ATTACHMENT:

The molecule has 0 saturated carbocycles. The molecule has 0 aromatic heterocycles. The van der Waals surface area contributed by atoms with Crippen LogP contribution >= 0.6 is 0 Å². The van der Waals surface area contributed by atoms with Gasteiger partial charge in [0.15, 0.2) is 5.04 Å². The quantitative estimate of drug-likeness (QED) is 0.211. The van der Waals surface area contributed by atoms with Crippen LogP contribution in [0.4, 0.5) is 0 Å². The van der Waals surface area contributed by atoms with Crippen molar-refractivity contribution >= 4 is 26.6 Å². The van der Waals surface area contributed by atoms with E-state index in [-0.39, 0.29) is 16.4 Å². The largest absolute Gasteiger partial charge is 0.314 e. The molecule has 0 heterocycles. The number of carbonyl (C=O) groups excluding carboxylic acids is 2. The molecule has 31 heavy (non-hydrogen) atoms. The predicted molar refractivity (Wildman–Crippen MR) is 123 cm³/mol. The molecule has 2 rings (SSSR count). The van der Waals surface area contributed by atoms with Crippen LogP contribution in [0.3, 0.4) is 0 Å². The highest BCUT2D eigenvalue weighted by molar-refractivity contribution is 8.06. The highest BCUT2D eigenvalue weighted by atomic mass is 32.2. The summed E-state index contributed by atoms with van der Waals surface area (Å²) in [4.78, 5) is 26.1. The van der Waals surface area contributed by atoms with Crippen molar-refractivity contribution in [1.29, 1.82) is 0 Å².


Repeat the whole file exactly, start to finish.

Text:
The molecule has 0 saturated carbocycles. The molecule has 0 aromatic heterocycles. The van der Waals surface area contributed by atoms with Crippen LogP contribution >= 0.6 is 0 Å². The van der Waals surface area contributed by atoms with Gasteiger partial charge in [0.15, 0.2) is 5.04 Å². The quantitative estimate of drug-likeness (QED) is 0.211. The van der Waals surface area contributed by atoms with Crippen LogP contribution in [0.4, 0.5) is 0 Å². The van der Waals surface area contributed by atoms with Crippen molar-refractivity contribution >= 4 is 26.6 Å². The van der Waals surface area contributed by atoms with E-state index in [-0.39, 0.29) is 16.4 Å². The largest absolute Gasteiger partial charge is 0.314 e. The molecule has 0 heterocycles. The number of carbonyl (C=O) groups excluding carboxylic acids is 2. The molecule has 31 heavy (non-hydrogen) atoms. The predicted molar refractivity (Wildman–Crippen MR) is 123 cm³/mol. The molecule has 2 rings (SSSR count). The van der Waals surface area contributed by atoms with Crippen LogP contribution in [0.3, 0.4) is 0 Å². The highest BCUT2D eigenvalue weighted by molar-refractivity contribution is 8.06. The highest BCUT2D eigenvalue weighted by atomic mass is 32.2. The summed E-state index contributed by atoms with van der Waals surface area (Å²) in [4.78, 5) is 26.1. The van der Waals surface area contributed by atoms with Crippen molar-refractivity contribution in [1.29, 1.82) is 0 Å².